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Axedale Park

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Corner of Mitchell Street and McIvor Highway, Axedale VIC 3551

Features

  • Playground
  • Skate Park
  • Free electric barbecue
  • Undercover area
  • Picnic tables
  • Toilets
  • Drinking taps
  • Sinks/taps
  • Grassy lawns
  • War memorial
  • Australian flag
  • Information signs
  • Rubbish bins
The Axedale Park is a well equipped recreation area which features a playground, skate park and undercover picnic/barbecue facilities. Axedale is a beautiful little town to visit and is located just twenty minutes out of Bendigo.

This park is the first stop on the Axedale Historical Loop walking/cycling track.

A beautifully presented information sign at Axedale Park displays the following text:

AXEDALE HISTORICAL LOOP TRACK
  • Distance: 6 kilometre loop
  • Time: 1.5 hours by foot (including reading time), 45 minutes by bike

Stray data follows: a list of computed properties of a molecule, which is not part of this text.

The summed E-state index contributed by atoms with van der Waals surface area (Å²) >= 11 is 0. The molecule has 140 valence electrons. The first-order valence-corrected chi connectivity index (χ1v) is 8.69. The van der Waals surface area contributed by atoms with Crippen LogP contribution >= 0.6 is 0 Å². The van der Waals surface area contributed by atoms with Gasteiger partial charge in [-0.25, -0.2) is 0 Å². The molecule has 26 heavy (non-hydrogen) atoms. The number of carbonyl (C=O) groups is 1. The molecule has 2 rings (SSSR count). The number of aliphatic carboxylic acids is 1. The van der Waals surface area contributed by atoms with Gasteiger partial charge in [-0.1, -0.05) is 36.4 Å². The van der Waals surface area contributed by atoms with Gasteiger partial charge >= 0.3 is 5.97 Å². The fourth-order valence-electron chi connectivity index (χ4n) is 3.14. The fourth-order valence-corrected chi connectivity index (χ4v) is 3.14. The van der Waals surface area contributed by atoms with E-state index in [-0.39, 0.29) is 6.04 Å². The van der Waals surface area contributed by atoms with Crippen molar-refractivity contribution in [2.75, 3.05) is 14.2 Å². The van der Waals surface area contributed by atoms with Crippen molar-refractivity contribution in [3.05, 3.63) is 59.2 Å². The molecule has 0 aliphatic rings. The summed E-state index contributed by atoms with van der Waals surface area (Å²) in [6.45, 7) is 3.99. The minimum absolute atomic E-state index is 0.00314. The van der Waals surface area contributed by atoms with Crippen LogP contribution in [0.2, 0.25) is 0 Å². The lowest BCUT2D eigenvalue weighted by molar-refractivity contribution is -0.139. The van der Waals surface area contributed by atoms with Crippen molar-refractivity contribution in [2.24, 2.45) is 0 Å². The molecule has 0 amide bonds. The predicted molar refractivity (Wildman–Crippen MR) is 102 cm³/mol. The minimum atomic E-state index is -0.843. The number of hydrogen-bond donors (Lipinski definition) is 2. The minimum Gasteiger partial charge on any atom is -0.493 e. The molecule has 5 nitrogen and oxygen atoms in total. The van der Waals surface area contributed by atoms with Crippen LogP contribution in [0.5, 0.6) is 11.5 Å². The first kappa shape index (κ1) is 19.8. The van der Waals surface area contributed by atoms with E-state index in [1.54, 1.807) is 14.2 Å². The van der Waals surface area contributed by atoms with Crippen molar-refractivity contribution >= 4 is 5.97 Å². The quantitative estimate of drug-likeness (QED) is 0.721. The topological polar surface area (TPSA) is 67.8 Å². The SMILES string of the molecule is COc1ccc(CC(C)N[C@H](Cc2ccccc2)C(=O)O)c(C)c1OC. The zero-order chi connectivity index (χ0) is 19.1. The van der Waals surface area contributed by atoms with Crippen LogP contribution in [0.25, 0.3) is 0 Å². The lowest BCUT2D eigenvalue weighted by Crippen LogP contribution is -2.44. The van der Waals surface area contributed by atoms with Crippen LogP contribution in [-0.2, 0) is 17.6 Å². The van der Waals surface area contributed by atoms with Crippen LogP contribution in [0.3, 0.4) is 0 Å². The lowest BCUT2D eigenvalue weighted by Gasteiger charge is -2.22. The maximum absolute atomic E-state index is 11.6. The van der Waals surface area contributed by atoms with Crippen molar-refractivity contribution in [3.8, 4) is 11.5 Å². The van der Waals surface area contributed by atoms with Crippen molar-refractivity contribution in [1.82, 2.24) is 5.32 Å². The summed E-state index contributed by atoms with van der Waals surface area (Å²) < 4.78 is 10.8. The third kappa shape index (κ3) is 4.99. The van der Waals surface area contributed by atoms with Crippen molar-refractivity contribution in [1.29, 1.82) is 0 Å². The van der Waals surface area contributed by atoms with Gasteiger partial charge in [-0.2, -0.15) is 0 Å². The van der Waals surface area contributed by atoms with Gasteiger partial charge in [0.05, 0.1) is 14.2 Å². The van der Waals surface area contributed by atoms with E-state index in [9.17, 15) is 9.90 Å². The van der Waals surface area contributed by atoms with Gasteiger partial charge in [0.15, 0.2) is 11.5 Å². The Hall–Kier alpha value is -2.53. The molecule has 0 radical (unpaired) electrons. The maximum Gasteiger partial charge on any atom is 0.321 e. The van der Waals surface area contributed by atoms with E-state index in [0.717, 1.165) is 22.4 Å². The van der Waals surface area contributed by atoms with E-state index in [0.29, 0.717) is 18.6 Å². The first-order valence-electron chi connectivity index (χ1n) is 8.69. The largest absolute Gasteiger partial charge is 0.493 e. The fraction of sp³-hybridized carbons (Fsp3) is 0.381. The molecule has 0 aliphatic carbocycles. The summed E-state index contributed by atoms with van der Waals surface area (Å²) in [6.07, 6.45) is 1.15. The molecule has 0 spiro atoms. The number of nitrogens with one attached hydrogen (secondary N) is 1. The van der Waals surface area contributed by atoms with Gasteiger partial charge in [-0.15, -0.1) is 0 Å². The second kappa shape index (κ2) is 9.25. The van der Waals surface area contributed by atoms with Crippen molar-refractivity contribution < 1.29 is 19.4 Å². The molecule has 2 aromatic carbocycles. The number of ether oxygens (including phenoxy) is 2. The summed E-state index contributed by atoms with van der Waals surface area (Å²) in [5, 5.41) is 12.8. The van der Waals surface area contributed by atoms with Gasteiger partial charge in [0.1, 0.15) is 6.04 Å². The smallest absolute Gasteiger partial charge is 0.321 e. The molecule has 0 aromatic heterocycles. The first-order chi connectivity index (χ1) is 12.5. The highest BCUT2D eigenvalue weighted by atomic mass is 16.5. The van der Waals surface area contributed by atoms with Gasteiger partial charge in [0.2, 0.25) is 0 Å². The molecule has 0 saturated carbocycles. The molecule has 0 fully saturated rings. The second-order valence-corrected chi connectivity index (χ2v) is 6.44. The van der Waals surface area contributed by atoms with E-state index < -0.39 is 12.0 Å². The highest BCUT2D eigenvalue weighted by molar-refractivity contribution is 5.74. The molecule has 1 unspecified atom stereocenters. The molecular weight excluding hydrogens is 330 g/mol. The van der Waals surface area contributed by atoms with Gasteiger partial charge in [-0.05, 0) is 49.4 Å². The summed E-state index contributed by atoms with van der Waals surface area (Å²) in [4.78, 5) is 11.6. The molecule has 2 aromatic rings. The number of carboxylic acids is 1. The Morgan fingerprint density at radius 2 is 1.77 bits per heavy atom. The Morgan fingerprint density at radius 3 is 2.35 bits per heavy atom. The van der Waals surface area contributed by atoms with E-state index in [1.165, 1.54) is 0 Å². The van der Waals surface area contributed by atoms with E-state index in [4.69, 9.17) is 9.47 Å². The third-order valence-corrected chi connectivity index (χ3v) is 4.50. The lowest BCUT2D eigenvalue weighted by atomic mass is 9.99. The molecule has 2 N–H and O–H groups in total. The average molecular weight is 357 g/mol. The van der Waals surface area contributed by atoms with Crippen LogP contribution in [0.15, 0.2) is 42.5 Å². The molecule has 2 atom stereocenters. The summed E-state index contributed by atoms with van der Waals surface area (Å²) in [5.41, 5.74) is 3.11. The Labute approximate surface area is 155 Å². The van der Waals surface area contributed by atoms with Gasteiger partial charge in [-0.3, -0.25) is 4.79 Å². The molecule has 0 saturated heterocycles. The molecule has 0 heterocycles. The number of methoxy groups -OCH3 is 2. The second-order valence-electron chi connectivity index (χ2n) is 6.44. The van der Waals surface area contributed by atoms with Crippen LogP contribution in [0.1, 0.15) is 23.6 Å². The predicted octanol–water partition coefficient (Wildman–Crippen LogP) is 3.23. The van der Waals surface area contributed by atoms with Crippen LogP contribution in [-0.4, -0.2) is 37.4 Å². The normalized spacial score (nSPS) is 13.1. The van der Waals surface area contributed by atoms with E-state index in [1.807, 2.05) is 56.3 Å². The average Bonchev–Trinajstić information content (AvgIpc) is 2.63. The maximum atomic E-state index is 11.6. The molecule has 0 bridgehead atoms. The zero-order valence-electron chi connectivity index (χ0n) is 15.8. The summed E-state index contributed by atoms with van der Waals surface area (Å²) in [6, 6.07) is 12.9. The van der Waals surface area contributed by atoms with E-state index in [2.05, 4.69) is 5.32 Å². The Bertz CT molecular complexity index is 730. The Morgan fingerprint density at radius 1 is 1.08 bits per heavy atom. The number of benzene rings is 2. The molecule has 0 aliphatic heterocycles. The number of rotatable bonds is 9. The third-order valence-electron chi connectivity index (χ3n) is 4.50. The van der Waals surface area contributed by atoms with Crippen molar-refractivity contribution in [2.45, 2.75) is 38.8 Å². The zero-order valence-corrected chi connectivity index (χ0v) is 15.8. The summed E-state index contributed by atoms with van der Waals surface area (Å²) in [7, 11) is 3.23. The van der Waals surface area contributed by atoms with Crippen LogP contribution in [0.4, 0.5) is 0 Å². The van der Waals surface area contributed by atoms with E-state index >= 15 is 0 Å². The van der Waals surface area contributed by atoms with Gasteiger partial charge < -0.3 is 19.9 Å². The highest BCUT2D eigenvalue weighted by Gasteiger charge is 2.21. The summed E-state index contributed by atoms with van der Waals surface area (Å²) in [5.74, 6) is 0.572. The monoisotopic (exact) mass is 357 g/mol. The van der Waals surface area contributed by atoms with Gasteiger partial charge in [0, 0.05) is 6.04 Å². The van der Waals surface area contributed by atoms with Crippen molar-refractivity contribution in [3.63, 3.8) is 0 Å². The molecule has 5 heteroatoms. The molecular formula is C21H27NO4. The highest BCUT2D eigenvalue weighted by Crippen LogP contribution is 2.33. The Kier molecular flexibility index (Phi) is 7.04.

• Difficulty: Easy
  • Terrain: Flat to low slopes from formed dirt roads/tracks to sealed tracks and roads
Take your time, beware of hazards, wear appropriate clothing and footwear, and take a drink. Please be respectful of private property.
  1. A town once divided, now united
  2. Lake Eppalock
  3. Axedale bridge
  4. Axedale's hotels
  5. Axedale's churches
  6. Axedale's schools
  7. Axedale's cemeteries
  8. Axedale's railway stations
A TOWN ONCE DIVIDED, NOW UNITED

Welcome to Axedale, the traditional country of the Dja Dja Wurrung peoples. Axedale grew from a pastoral area to a bustling river crossing and quarry town divided by religion, to today's rural township defined by its active community. 

The natural environment

The Axedale district is part of the West Victorian Uplands, which have been uplifted by slow, periodic, tectonic movements over millions of years.

Volcanic lava flows and the weathering of surrounding lands account for the existence of bluestone and the light clay deposits on the undulating plains of the Axedale district: bluestone has been used in the construction of local buildings, clay for making bricks and earthenware, and which clay (kaolin) for the crafting of pottery.

The Campaspe River flows 220 kilometres from the Great Divide near Woodend to the Murray River near Echuca. Its water has been a key element in the settlement of the area.